What to say if you liked it
Edmund Coulthard and Mark Hayhurst provide a textbook example of how to make a docudrama about recent history – a forensic chronicle of the IRA’s bombing campaign in London in a bid to get troops out of Northern Ireland
What to say if you disliked it
Another bloody list show from Channel 4, this time featuring some of the IRA’s greatest hits
What was good about it?
• The tense recreation of the Balcombe Street Siege – sparked after a PC on the street jumped into a cab and shouted “Follow that car” – when terrorists were holed up in a tiny flat for a week with terrified residents Sheila and John Matthews. To pass the time, the IRA men played records from the Matthews’ collection, including Engelbert Humperdinck’s Please Release Me, while the Met Police’s Peter Imbert made it up as he went along with the negotiations, Sheila’s sisters fretted ( “She suffered wth her nerves,” they said as they articulated their memories brilliantly) and Jon Snow, a rookie reporter at the time, could not bring himself to leave the scene, fearing he’d miss the climax.
• The tiny little details provided in the testimony of the victims: the memory that Kung Fu Fighting was on the jukebox when a Guildford pub was blown apart; the man who’d had part of his leg blown off being more concerned about the loss of hearing in one ear, depriving him of the pleasure of listening in stereo to Vivaldi’s concerto for two trumpets; the bus inspector being rather bemused about being kidnapped because the terrorists throught he was a bomb squad cop; the PC who chased the four armed IRA men despite being at a huge disadvantage: “We weren’t armed. In fact we didn’t even have a truncheon between us.”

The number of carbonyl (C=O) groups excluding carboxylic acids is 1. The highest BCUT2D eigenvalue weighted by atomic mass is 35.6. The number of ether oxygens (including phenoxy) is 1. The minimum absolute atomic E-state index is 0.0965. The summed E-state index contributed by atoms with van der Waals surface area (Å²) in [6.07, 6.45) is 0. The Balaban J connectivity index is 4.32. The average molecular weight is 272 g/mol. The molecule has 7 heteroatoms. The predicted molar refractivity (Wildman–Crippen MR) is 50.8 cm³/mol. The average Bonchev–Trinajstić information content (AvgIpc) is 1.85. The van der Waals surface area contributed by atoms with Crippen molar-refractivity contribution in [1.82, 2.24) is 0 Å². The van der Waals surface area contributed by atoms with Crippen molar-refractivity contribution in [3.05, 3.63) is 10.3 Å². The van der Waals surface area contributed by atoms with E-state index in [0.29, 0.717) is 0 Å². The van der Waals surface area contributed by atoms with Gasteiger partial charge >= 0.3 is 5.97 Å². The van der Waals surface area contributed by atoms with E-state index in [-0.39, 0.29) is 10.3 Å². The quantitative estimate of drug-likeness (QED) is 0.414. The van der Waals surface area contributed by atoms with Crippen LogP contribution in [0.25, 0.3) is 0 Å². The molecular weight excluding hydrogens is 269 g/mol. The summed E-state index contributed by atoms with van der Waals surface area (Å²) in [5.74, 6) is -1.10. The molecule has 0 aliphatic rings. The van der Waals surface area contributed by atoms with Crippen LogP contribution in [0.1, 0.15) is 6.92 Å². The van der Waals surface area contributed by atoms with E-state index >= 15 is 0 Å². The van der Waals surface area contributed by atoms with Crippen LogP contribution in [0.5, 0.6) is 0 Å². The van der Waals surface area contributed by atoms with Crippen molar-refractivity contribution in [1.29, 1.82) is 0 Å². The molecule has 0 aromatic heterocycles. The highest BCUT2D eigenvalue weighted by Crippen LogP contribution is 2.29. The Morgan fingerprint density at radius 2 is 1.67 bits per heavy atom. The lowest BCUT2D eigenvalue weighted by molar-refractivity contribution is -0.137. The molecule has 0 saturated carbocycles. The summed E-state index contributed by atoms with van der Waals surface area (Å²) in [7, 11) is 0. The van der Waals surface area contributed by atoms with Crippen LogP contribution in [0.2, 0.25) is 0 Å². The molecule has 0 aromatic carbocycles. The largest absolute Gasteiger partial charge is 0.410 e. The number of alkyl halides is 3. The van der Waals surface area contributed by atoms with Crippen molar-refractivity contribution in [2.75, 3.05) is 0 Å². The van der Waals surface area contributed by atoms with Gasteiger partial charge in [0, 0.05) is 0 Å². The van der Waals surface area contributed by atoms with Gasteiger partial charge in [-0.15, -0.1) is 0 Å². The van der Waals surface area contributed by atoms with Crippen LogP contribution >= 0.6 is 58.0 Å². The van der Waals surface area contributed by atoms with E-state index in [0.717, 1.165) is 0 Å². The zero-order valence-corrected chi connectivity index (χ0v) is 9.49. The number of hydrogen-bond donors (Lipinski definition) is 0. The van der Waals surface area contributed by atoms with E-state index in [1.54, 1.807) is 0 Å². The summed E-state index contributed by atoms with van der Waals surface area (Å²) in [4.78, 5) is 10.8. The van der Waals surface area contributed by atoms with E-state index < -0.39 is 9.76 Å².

• The reconstructions melded seamlessly with the archive footage
• David Morrissey’s calm narration, using a script that filled in all the necessary details without ever getting sensational (apart from one flaw: a jarring comparison to the Wild West). Parallels were quietly drawn with the recent London bombings which make the IRA campaign seem like the good old days.
• The bizzare but effective use of The Carpenters’ pleasant Please Mr Postman during a sequence on the IRA’s pillar box bombs
What was bad about it?
• The terrorists were never shown talking about why they were on their killing campaign or reacting to the bloodshed they’d caused
• The title: not only is it hyperbolic but it’s also innacurate seeing as the programme featured bombings in 1974 and 1975
• The scenes showing the release of the men behind the reign of terror as part of the Good Friday Agreement was shocking in light of what we’d just experienced